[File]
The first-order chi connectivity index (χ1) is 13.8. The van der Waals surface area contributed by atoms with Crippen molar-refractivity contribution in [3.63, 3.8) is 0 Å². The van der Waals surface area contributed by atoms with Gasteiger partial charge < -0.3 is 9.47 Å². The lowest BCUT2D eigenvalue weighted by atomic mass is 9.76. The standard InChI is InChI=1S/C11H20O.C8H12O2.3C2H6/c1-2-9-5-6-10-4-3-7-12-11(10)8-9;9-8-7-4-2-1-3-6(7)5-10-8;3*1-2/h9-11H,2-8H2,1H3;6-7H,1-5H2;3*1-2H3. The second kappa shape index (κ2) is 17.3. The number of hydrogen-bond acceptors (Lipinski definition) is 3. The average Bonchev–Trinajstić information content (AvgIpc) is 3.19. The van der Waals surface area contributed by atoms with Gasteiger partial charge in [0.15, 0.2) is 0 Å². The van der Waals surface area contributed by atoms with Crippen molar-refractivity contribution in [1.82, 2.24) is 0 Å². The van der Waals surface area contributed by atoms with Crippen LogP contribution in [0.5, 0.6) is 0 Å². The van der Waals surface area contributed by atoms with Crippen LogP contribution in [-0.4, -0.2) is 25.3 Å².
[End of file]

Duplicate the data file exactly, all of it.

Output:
The first-order chi connectivity index (χ1) is 13.8. The van der Waals surface area contributed by atoms with Crippen molar-refractivity contribution in [3.63, 3.8) is 0 Å². The van der Waals surface area contributed by atoms with Gasteiger partial charge < -0.3 is 9.47 Å². The lowest BCUT2D eigenvalue weighted by atomic mass is 9.76. The standard InChI is InChI=1S/C11H20O.C8H12O2.3C2H6/c1-2-9-5-6-10-4-3-7-12-11(10)8-9;9-8-7-4-2-1-3-6(7)5-10-8;3*1-2/h9-11H,2-8H2,1H3;6-7H,1-5H2;3*1-2H3. The second kappa shape index (κ2) is 17.3. The number of hydrogen-bond acceptors (Lipinski definition) is 3. The average Bonchev–Trinajstić information content (AvgIpc) is 3.19. The van der Waals surface area contributed by atoms with Gasteiger partial charge in [0.15, 0.2) is 0 Å². The van der Waals surface area contributed by atoms with Crippen molar-refractivity contribution in [1.82, 2.24) is 0 Å². The van der Waals surface area contributed by atoms with Crippen LogP contribution in [0.5, 0.6) is 0 Å². The van der Waals surface area contributed by atoms with Crippen LogP contribution in [-0.4, -0.2) is 25.3 Å².